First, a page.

World’s Largest Collection of Brains by Matt McGann '00
The new Brain & Cognitive Sciences Complex opens tomorrow.
On Friday, MIT plans to dedicate what it bills as the largest collection of brain scientists under one roof in the world.
The new 411,000-square-foot building of limestone and glass, the largest research building on campus, stands on what must already be one of the brainiest corners in the world: at Vassar and Main streets in Cambridge. Its neighbors include the genetics powerhouse of the Broad Institute, the engineering might of the computer science department at Massachusetts Institute of Technology, and the start-up energy of the 150 or so biotech companies in Kendall Square.
So close to one another and to such neighbors, researchers in the $175 million Brain and Cognitive Sciences Complex say they will have the opportunity to collaborate in ways that promise progress on some of the thorniest problems of neuroscience, from the nature of consciousness to the origins of schizophrenia and autism.
They talk a little bit about neuroscience research:
Take autism, said Mriganka Sur, head of the Department of Brain and Cognitive Sciences: The disorder is complex, both in its genes and its symptoms. Genetically, it appears to depend on small effects from many genes, and such complex diseases are “the hardest ones to crack,” Sur said. But “we think we can crack them in this building, because of the expertise that exists.” […]
Among the ideas being explored in the building is a plan to try to combine brain-scanning with genetics to figure out the basics of mental illness, said [Prof. Robert] Desimone of the McGovern [Institute for Brain Research]. Currently, he said, psychiatric diagnoses are based on sets of symptoms rather than underlying biology, a messy way to define diseases. The hope, he said, is to find patterns in the brain scans of patients with, say, schizophrenia and then pinpoint the genes associated with those patterns.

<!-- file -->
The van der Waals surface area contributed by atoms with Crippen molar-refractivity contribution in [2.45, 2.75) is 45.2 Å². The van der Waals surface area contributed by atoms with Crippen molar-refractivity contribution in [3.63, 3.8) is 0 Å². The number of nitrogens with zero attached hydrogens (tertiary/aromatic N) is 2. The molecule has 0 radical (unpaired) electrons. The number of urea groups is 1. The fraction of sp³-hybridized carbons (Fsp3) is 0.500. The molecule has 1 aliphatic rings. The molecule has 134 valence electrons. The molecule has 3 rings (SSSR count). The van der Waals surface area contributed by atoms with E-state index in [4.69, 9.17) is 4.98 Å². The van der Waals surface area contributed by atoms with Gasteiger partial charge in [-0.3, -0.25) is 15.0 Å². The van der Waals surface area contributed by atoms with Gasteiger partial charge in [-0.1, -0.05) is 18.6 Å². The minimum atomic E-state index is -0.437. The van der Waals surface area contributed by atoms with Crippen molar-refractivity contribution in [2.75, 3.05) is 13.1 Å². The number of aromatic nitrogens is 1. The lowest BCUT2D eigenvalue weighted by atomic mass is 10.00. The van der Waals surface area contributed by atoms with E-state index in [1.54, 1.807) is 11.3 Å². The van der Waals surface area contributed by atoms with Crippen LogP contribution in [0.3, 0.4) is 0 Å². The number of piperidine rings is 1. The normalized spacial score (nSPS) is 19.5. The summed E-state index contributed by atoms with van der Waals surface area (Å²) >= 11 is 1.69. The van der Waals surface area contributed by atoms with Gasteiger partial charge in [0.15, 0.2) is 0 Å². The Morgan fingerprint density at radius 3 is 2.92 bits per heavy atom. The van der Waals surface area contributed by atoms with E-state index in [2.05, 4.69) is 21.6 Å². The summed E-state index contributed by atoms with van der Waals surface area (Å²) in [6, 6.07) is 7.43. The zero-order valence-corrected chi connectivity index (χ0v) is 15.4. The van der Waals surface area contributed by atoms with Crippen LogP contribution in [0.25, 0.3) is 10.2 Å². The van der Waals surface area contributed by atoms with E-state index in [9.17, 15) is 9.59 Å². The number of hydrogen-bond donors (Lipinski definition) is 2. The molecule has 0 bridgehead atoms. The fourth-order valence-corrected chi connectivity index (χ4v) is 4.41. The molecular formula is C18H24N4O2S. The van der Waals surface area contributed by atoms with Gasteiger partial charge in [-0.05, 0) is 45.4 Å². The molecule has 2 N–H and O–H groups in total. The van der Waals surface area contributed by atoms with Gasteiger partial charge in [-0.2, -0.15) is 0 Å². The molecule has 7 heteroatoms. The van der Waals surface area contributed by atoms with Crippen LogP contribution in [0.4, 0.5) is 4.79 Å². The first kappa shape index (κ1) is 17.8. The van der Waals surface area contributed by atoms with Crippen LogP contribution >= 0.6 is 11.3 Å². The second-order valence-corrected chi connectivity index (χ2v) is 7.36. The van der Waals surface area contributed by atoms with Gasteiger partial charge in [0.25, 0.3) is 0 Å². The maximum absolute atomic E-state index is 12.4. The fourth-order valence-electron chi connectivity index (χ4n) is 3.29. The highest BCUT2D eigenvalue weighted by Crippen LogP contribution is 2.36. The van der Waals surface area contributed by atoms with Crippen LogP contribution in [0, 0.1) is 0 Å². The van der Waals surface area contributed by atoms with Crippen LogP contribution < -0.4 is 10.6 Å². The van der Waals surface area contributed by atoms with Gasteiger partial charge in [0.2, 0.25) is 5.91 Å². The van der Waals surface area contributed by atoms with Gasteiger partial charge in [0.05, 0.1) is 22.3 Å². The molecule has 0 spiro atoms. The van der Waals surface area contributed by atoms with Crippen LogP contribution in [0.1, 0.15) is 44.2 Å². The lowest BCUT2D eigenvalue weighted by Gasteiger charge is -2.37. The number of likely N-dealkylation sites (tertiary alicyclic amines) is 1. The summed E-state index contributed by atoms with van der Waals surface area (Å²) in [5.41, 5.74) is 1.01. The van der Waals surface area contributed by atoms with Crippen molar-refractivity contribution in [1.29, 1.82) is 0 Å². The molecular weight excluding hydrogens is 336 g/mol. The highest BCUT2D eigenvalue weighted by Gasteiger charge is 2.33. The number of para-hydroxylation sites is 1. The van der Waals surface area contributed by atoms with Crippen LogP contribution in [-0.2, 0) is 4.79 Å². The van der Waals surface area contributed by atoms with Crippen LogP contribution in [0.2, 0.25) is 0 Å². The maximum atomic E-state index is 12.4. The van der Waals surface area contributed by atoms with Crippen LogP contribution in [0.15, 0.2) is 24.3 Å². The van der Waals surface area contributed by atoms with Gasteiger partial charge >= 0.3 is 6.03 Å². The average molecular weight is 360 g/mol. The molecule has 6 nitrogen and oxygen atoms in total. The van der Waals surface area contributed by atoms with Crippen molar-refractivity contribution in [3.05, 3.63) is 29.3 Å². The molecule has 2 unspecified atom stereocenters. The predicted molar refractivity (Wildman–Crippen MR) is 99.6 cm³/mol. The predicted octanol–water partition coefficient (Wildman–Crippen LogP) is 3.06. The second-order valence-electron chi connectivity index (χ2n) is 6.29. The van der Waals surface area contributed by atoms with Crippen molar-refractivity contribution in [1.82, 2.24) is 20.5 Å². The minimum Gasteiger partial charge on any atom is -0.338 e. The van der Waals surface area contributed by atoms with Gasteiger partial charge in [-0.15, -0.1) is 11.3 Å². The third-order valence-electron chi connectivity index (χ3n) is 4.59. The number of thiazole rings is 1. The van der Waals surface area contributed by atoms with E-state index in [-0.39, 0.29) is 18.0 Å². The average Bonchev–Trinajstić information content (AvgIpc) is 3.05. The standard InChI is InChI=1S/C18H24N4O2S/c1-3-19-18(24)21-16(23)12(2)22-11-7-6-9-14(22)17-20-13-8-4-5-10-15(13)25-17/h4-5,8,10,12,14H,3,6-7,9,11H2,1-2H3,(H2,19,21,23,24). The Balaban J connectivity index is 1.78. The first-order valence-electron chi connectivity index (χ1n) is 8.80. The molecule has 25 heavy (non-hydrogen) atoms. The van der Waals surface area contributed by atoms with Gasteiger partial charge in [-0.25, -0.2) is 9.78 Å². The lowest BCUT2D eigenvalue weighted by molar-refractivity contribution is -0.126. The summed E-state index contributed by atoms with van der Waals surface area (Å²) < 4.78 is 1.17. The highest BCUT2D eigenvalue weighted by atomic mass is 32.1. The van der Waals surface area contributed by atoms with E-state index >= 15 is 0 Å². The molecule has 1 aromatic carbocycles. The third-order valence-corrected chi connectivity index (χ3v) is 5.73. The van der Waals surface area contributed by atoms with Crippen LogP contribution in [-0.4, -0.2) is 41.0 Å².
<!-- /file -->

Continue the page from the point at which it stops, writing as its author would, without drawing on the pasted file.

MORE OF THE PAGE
They also talk a bit about MIT and neuroscience:
Brain science may not leap to mind when people think of MIT, but the school’s president, Susan Hockfield, is a neuroscientist, and the institute beat several other universities to win the $350 million gift that forms the basis of the McGovern Institute.
Historically, Hockfield said, MIT has churned out inventions such as radar because of the mingling of scientists and engineers. “And in many ways,” she said, “the new Brain and Cognitive Sciences building provides that same kind of cauldron of collaboration.” […]
Traditionally, Desimone said, brain-science centers have grown out of medical schools, where researchers could tap a ready pool of patients. But being in a hospital “doesn’t necessarily give you the technological edge that you need to really make progress.”
These days, he said, neuroscience is reaching the point where “finally, finally, we have the tools,” the brain scanners and sophisticated methods in molecular biology and genetics. So now, he said, it makes more sense to locate brain science in a “technology-centered place,” such as MIT, where those tools can best be developed.
Want to learn more about majoring in Brain & Cognitive Science (“Course 9”) at MIT? Browse on over to Mollie’s blog (a real live Course 9 student!). Also, check out some of the Brain & Cognitive Science classes on OpenCourseWare.